An average of 2.5 million collisions occur per second at each interaction point in the Tevatron. With the machine's current performance, CDF receives two potential Higgs events per day, needles in a haystack of particle events. To get more potential needles, the Tevatron smashes more particles.
To handle this increase, CDF physicists upgraded the trigger system, the smart system that makes sure these precious needles don't get lost. A strong and dedicated team of young CDF scientists recently completed three upgrades to the second of three trigger levels. The improvements reduce some of the system's bottlenecks and consist of two upgrades to the tracking system and one to the calorimeter system. The upgraded track triggering, which followed an upgrade to the Level 1 component, uses more of the detector layers in the track reconstruction; in particular, it helps to reduce the number of bad tracks that CDF collects by making 3D track reconstruction available at Level 2 for the first time.
The second tracking upgrade installed an electronics board that provides the tracking information to all other Level 2 components more quickly. The calorimeter upgrade replaces hard-coded logic in custom electronics. Energy measurements from the full calorimeter are now sent to a computer that can reconstruct particle signatures with software algorithms similar to those used in physics analyses.
The new Level 2 triggering system collects less unwanted hay at high luminosity, thus allowing the trigger system to collect more of the interesting needle events. All three upgraded systems were recently commissioned and CDF is now taking data with the improved Level 2 trigger system. The physicists at CDF hope that the new system will make it easier to find that elusive Higgs in the haystack of collisions.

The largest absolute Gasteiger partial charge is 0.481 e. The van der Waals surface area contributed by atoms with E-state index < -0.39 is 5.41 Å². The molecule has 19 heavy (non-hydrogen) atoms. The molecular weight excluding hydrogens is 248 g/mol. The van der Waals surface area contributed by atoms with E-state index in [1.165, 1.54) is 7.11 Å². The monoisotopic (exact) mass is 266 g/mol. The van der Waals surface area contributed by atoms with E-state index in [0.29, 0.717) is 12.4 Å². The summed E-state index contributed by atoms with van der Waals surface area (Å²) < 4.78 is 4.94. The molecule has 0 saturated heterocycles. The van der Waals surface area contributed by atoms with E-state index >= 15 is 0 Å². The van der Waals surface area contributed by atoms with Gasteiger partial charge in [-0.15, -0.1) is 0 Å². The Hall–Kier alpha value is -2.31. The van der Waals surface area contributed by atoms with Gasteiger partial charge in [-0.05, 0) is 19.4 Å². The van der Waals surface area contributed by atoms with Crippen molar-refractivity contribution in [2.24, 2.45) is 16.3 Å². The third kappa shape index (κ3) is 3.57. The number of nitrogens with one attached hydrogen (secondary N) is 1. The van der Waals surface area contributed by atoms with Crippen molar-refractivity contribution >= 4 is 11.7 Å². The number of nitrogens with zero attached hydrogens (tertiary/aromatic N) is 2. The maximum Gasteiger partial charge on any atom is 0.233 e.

Result of the Week Archive
Have a safe day!
IDES representative on site Friday
An IDES representative will be on site in the Wilson Hall Atrium Dining Room (SW corner) Fridays through the end of March. Small group meetings will occur every 30 minutes, beginning at 11 a.m. and ending with a final meeting at 1 p.m. If you are beginning your furlough week, please fill out a benefit application on-site. You may also apply for benefits online or at your local IDES office the week you are on furlough. Please contact Heather Sidman x3326 or Jeannelle Smith x4367 with questions.